How to Use Logic Models to Refocus Your Performance Measures

Yesterday, I shared a simple table to help inventory and align your organization’s performance measures against the mission, vision, goals, and objectives.  This is a key first but not the last step needed when revamping your measures.

After an insightful conversation with performance measures guru, Gary Better, I’m sold on logic models as a method to reorienting your measures from crappy, boring, and onerous to awesome—if such a change appeals to you. Of course, as any good guru will do, Gary would tell you that logic models are part of a more holistic approach to setting up a performance management program. Indeed. However, the logic model is a simple, straightforward way figure out what makes sense to add given your program’s maturity and available data.

Once your inventory all of your measures and bucket them according to your program's objectives, you’re ready to tackle the logic model.

Why use logic models? For me, the number one reason is that they get you (and by extension your management team) focused on what is strategically important (outcomes) rather than simply what is easily measured (data, process, and output). Every program and organization needs a blend of each of these four categories. 

The problem is that we tend to load up on measures at the front end of this process at the expense of looking closely at the actual outcomes we’re achieving.  Though we all do it, it’s totally lame and there is a better way.

Here’s one version of a performance measure logic model that works for all types of programs. 

Performance Measurement Logic Model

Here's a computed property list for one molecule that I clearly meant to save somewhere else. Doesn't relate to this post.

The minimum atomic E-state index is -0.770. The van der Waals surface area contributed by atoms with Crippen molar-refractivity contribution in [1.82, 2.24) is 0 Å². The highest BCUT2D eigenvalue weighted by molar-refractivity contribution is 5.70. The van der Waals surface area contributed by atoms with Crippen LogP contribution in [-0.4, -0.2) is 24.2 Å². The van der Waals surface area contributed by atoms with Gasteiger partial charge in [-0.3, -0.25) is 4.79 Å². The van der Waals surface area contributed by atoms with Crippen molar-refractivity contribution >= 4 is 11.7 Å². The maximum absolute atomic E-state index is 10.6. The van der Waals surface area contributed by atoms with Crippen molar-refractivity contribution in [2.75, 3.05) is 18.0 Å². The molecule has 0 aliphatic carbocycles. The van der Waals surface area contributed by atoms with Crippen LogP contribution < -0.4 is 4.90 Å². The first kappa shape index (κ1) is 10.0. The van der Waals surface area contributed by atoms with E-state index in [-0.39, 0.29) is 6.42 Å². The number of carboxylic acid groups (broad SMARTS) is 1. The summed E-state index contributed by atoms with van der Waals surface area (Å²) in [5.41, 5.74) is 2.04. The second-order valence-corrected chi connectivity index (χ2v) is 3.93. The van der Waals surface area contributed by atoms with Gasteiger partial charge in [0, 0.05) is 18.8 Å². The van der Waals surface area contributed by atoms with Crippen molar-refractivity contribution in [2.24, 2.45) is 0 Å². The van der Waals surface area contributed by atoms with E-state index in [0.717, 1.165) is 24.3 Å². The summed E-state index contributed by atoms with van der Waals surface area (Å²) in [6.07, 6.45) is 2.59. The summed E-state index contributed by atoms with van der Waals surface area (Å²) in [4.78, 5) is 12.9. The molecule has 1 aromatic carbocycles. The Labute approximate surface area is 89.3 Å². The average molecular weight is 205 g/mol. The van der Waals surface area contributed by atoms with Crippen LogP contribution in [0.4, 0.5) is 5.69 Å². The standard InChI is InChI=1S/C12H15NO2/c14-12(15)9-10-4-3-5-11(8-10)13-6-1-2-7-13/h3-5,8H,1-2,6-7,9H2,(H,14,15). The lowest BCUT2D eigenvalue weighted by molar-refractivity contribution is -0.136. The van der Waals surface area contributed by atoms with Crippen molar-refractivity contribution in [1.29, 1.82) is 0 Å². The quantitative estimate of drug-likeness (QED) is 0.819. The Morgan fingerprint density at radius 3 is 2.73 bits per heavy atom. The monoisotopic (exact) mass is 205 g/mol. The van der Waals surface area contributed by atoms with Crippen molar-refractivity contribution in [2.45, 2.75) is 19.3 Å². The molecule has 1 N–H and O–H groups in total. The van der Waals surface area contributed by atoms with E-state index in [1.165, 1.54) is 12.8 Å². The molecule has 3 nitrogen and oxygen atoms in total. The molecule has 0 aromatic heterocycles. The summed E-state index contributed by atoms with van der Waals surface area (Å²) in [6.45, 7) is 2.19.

Performance Measurement Logic Model

The idea is that you’d walk through each step backwards (outcome, output, process, then data) in the simple flow chart and ask yourself, your management team—and maybe if you’re feeling crazy—a customer or two to following questions…

  1. What outcomes are we trying to achieve?  List a couple and by when, if possible. An example of an outcome might be something like, “A safer and healthier work place.”

  2. What program output are ongoing or completed? An example could be “Number of safety issues addressed through completed projects.”

  3. What processes are being tested?  A process example is, “Health and safety inspections completed with work orders generated in the system.”

  4. What supporting data is needed? To close out this example, the data might include number of buildings with asbestos or estimated remediation cost.

Note:  It helps to have your desired outcomes handy.  These should be in your strategic plan—though they might be a little vague.  That’s ok.  Spend (a little) time tweaking, if needed.

While not simple necessarily, this is a straightforward approach to rebooting your measures approach and getting everyone focused on the desired outcomes-- a big win for our programs.